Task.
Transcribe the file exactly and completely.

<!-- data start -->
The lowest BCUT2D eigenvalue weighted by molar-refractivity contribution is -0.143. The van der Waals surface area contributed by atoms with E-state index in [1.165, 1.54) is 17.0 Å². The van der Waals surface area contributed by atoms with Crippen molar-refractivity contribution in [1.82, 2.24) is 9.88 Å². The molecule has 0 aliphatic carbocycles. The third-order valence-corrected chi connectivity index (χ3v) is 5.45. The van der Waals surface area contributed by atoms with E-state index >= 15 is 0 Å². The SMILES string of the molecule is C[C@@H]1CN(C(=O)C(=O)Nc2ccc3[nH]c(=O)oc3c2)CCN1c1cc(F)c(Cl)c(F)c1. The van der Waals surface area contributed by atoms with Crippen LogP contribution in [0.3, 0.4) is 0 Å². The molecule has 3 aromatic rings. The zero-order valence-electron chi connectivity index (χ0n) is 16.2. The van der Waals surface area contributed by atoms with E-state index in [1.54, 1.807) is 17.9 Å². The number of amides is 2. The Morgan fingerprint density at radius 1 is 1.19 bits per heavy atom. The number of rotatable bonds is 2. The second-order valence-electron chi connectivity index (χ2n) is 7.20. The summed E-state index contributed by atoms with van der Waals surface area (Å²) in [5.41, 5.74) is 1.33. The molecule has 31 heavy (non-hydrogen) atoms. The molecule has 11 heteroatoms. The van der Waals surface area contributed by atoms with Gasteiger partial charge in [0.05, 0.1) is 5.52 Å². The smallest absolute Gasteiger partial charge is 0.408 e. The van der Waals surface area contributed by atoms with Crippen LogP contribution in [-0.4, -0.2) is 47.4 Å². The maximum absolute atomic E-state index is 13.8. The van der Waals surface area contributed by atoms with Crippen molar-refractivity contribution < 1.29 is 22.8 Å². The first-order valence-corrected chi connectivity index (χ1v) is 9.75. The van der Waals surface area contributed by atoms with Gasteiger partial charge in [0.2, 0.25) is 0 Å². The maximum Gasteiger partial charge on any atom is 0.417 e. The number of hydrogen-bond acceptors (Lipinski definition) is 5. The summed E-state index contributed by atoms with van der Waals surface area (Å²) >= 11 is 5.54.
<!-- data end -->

The lowest BCUT2D eigenvalue weighted by molar-refractivity contribution is -0.143. The van der Waals surface area contributed by atoms with E-state index in [1.165, 1.54) is 17.0 Å². The van der Waals surface area contributed by atoms with Crippen molar-refractivity contribution in [1.82, 2.24) is 9.88 Å². The molecule has 0 aliphatic carbocycles. The third-order valence-corrected chi connectivity index (χ3v) is 5.45. The van der Waals surface area contributed by atoms with E-state index >= 15 is 0 Å². The SMILES string of the molecule is C[C@@H]1CN(C(=O)C(=O)Nc2ccc3[nH]c(=O)oc3c2)CCN1c1cc(F)c(Cl)c(F)c1. The van der Waals surface area contributed by atoms with Crippen LogP contribution in [0.3, 0.4) is 0 Å². The molecule has 3 aromatic rings. The zero-order valence-electron chi connectivity index (χ0n) is 16.2. The van der Waals surface area contributed by atoms with E-state index in [1.54, 1.807) is 17.9 Å². The number of amides is 2. The Morgan fingerprint density at radius 1 is 1.19 bits per heavy atom. The number of rotatable bonds is 2. The second-order valence-electron chi connectivity index (χ2n) is 7.20. The summed E-state index contributed by atoms with van der Waals surface area (Å²) in [5.41, 5.74) is 1.33. The molecule has 31 heavy (non-hydrogen) atoms. The molecule has 11 heteroatoms. The van der Waals surface area contributed by atoms with Gasteiger partial charge in [0.05, 0.1) is 5.52 Å². The smallest absolute Gasteiger partial charge is 0.408 e. The van der Waals surface area contributed by atoms with Crippen LogP contribution in [-0.4, -0.2) is 47.4 Å². The maximum absolute atomic E-state index is 13.8. The van der Waals surface area contributed by atoms with Crippen molar-refractivity contribution < 1.29 is 22.8 Å². The first-order valence-corrected chi connectivity index (χ1v) is 9.75. The van der Waals surface area contributed by atoms with Gasteiger partial charge in [0.2, 0.25) is 0 Å². The maximum Gasteiger partial charge on any atom is 0.417 e. The number of hydrogen-bond acceptors (Lipinski definition) is 5. The summed E-state index contributed by atoms with van der Waals surface area (Å²) >= 11 is 5.54.